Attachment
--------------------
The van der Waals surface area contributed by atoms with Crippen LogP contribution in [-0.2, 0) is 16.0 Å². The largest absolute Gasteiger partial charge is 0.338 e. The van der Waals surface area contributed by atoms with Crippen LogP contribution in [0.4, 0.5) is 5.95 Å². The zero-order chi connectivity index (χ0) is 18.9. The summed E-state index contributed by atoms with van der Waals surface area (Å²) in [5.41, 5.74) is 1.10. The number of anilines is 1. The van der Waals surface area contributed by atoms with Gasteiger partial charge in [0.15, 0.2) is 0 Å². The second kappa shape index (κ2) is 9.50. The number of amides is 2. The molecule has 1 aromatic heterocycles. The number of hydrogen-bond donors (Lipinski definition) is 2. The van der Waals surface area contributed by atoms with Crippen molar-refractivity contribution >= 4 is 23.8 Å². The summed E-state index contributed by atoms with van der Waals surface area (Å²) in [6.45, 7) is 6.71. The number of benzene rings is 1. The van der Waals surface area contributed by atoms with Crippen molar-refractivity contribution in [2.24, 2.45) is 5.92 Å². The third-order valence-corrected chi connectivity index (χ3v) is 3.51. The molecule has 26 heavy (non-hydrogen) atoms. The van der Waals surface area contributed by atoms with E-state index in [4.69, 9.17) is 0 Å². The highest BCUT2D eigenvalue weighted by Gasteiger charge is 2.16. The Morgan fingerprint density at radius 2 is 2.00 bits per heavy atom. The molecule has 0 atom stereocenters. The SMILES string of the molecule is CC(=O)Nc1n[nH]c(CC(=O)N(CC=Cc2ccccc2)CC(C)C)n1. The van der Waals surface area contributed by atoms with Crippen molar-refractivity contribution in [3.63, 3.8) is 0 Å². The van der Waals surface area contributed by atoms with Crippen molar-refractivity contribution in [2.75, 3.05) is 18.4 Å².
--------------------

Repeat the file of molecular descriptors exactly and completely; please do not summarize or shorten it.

The van der Waals surface area contributed by atoms with Crippen LogP contribution in [-0.2, 0) is 16.0 Å². The largest absolute Gasteiger partial charge is 0.338 e. The van der Waals surface area contributed by atoms with Crippen LogP contribution in [0.4, 0.5) is 5.95 Å². The zero-order chi connectivity index (χ0) is 18.9. The summed E-state index contributed by atoms with van der Waals surface area (Å²) in [5.41, 5.74) is 1.10. The number of anilines is 1. The van der Waals surface area contributed by atoms with Gasteiger partial charge in [0.15, 0.2) is 0 Å². The second kappa shape index (κ2) is 9.50. The number of amides is 2. The molecule has 1 aromatic heterocycles. The number of hydrogen-bond donors (Lipinski definition) is 2. The van der Waals surface area contributed by atoms with Crippen molar-refractivity contribution >= 4 is 23.8 Å². The summed E-state index contributed by atoms with van der Waals surface area (Å²) in [6.45, 7) is 6.71. The number of benzene rings is 1. The van der Waals surface area contributed by atoms with Crippen molar-refractivity contribution in [2.24, 2.45) is 5.92 Å². The third-order valence-corrected chi connectivity index (χ3v) is 3.51. The molecule has 26 heavy (non-hydrogen) atoms. The van der Waals surface area contributed by atoms with E-state index in [4.69, 9.17) is 0 Å². The highest BCUT2D eigenvalue weighted by Gasteiger charge is 2.16. The Morgan fingerprint density at radius 2 is 2.00 bits per heavy atom. The molecule has 0 atom stereocenters. The SMILES string of the molecule is CC(=O)Nc1n[nH]c(CC(=O)N(CC=Cc2ccccc2)CC(C)C)n1. The van der Waals surface area contributed by atoms with Crippen molar-refractivity contribution in [3.63, 3.8) is 0 Å². The van der Waals surface area contributed by atoms with Crippen molar-refractivity contribution in [2.75, 3.05) is 18.4 Å².